The Road to Hell…

by Phil Leigh

About eighteen months ago Richmond Mayor Levar Stoney remarked that the removal of Confederate statues would not cost the city’s taxpayers any money because non-profit donors would provide the funds. About the same time the Mellon Foundation announced a $250 million grantmaking effort “to reimagine and transform commemorative spaces to celebrate America’s diverse history.” Translated to plain English, the Foundation was giving Stoney and others the money they want to destroy Confederate monuments and promote cultural genocide against the south.

According to Luke Rosiak other “charitable” foundations—Kellogg, Ford, Rockefeller, and Carnegie—are the chief donors to Democrat school board election candidates seeking to disseminate Critical Race Theory throughout America’s educational system. Although such foundations are supposed to be do-gooders, they were typically organized to avoid inheritance taxes for family decedents. They are staffed by cultural elites whose conduct underscores the ancient wisdom: “Idle hands are the devil’s workshop.”

Although we all treasure memories of some teachers from our youth, today’s education majors enter college with the lowest College Board scores of all disciplines, but graduate with the highest grade point average. After graduation they start their careers in a system corrupted by teachers’ unions that are determined to avoid responsibility for job performance but simultaneously demand that pay be based on seniority and nearly worthless academic credentials rather than competence. Even though only 25% of high school students are proficient at reading, nearly all teachers typically get “outstanding” job performance reviews. The unions always claim that the solution for poor student performance is more money for teachers and administrators. Even though many teachers are not union members, they seldom object to union agendas.

Few Americans realize how much taxpayer money is spent on education. Consider Washington, D. C., a place where reading proficiency is even under the low national average. Washington spends $30,000 per child on public education. That means that taxpayers are paying $120,000 a year to educate the children of a family with four students in school. If it is a single-parent family, the $120,000 figure is not only larger than the family pays in taxes but is also likely even larger than the breadwinner earns in income. Consider that if the $120,000 were directly paid to the parent, he-or-she could hire a PhD to come to the home each day to tutor the family’s four children.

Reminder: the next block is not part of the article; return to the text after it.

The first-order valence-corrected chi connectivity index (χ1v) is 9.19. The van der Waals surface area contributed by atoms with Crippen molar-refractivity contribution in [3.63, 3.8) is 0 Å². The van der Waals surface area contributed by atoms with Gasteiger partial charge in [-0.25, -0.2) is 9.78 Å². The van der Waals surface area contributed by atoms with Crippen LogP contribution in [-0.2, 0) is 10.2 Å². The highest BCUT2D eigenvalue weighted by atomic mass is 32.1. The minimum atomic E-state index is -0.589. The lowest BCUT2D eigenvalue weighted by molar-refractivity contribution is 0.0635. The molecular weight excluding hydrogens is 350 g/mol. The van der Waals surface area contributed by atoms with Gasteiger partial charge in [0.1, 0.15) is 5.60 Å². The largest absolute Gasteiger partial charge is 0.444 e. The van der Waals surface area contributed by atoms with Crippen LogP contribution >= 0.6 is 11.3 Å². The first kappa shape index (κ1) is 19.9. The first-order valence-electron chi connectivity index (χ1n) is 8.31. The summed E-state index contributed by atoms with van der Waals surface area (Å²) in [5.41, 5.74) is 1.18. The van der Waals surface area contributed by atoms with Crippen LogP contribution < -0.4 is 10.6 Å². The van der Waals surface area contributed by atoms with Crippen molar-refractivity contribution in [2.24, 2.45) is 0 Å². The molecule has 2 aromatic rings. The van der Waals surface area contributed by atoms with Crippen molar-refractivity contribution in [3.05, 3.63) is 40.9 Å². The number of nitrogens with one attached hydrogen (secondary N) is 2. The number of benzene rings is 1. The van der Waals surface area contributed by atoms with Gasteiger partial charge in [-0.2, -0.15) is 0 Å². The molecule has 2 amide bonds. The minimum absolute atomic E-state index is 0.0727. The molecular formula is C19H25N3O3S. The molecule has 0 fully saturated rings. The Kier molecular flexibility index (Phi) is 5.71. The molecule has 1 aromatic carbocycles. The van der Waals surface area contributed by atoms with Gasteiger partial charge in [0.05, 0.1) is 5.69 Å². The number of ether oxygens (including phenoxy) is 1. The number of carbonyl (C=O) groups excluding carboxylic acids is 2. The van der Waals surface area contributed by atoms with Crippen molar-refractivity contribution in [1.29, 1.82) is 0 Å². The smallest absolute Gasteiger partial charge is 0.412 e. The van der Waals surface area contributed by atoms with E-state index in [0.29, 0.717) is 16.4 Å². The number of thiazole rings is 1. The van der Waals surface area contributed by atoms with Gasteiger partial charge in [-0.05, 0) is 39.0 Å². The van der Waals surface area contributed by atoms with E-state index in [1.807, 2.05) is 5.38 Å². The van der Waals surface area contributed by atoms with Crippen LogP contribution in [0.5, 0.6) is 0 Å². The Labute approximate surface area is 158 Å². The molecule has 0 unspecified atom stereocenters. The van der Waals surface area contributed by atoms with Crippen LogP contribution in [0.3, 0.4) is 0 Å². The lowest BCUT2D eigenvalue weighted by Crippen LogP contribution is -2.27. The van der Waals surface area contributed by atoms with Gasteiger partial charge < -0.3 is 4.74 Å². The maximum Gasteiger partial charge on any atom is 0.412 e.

The teachers’ unions are presently obsessed with lecturing about so-called racial equity — a euphemism for Critical Race Theory — to pretend that they are doing something both noble and useful while disguising their failure to teach reading, writing, arithmetic, and other useful disciplines. Organizations like the Southern Poverty Law Center provide them with essays that will satisfy the currently low standards for a class reading. Yet the essays are nothing more than indoctrinations into Critical Race Theory, so-called antiracism, and identity victimhood. Simultaneously, the USA ranks 30th in math proficiency out of 36 industrialized nations.

The obsession with race has led the teachers’ unions and their race-hustling allies into a place where they really don’t know what they want. They sometimes simply argue against the status quo. According to Rosiak, one school board concluded that their “special needs” classes should reduce the number of blacks because they were an excessive share of such students thereby racially stigmatizing black children. Another school district concluded that they needed more black students in the “special needs classes” because an increase yielded extra taxpayer funding for the district.

If you want to keep Critical Race Theory and other poisonous doctrines that demean America’s traditional values of equality of opportunity and personal responsibility out of public schools, vote against all Democrat candidates in your local school board elections.

Phil Leigh publishes the Civil War Chat blog. This column has been republished with permission.